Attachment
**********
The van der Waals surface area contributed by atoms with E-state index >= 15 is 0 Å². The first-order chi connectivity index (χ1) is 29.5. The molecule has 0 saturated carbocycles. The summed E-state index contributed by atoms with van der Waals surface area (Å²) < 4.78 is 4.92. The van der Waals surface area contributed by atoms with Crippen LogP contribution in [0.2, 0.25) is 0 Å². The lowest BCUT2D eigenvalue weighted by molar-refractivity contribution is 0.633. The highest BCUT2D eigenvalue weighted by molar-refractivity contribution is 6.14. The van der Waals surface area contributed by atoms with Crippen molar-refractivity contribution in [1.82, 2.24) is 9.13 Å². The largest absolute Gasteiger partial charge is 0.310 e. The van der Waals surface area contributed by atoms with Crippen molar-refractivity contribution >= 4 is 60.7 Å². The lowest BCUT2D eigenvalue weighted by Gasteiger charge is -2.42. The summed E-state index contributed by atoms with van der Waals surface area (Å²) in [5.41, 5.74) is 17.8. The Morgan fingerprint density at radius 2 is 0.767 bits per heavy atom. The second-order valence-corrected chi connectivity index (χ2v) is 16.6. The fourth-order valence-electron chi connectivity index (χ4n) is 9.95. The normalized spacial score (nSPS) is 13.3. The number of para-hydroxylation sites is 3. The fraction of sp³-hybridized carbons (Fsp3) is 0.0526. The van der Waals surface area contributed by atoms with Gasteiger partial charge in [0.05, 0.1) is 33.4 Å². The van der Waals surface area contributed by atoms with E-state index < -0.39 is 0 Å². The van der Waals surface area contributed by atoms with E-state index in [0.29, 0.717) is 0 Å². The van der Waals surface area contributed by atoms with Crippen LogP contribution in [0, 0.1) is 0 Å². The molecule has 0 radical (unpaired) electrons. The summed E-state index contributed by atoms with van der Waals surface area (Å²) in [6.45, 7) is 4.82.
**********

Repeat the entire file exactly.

The van der Waals surface area contributed by atoms with E-state index >= 15 is 0 Å². The first-order chi connectivity index (χ1) is 29.5. The molecule has 0 saturated carbocycles. The summed E-state index contributed by atoms with van der Waals surface area (Å²) < 4.78 is 4.92. The van der Waals surface area contributed by atoms with Crippen LogP contribution in [0.2, 0.25) is 0 Å². The lowest BCUT2D eigenvalue weighted by molar-refractivity contribution is 0.633. The highest BCUT2D eigenvalue weighted by molar-refractivity contribution is 6.14. The van der Waals surface area contributed by atoms with Crippen molar-refractivity contribution in [1.82, 2.24) is 9.13 Å². The largest absolute Gasteiger partial charge is 0.310 e. The van der Waals surface area contributed by atoms with Crippen molar-refractivity contribution >= 4 is 60.7 Å². The lowest BCUT2D eigenvalue weighted by Gasteiger charge is -2.42. The summed E-state index contributed by atoms with van der Waals surface area (Å²) in [5.41, 5.74) is 17.8. The Morgan fingerprint density at radius 2 is 0.767 bits per heavy atom. The second-order valence-corrected chi connectivity index (χ2v) is 16.6. The fourth-order valence-electron chi connectivity index (χ4n) is 9.95. The normalized spacial score (nSPS) is 13.3. The number of para-hydroxylation sites is 3. The fraction of sp³-hybridized carbons (Fsp3) is 0.0526. The van der Waals surface area contributed by atoms with Gasteiger partial charge in [0.05, 0.1) is 33.4 Å². The van der Waals surface area contributed by atoms with E-state index < -0.39 is 0 Å². The van der Waals surface area contributed by atoms with E-state index in [0.29, 0.717) is 0 Å². The van der Waals surface area contributed by atoms with Crippen LogP contribution in [0, 0.1) is 0 Å². The molecule has 0 radical (unpaired) electrons. The summed E-state index contributed by atoms with van der Waals surface area (Å²) in [6.45, 7) is 4.82.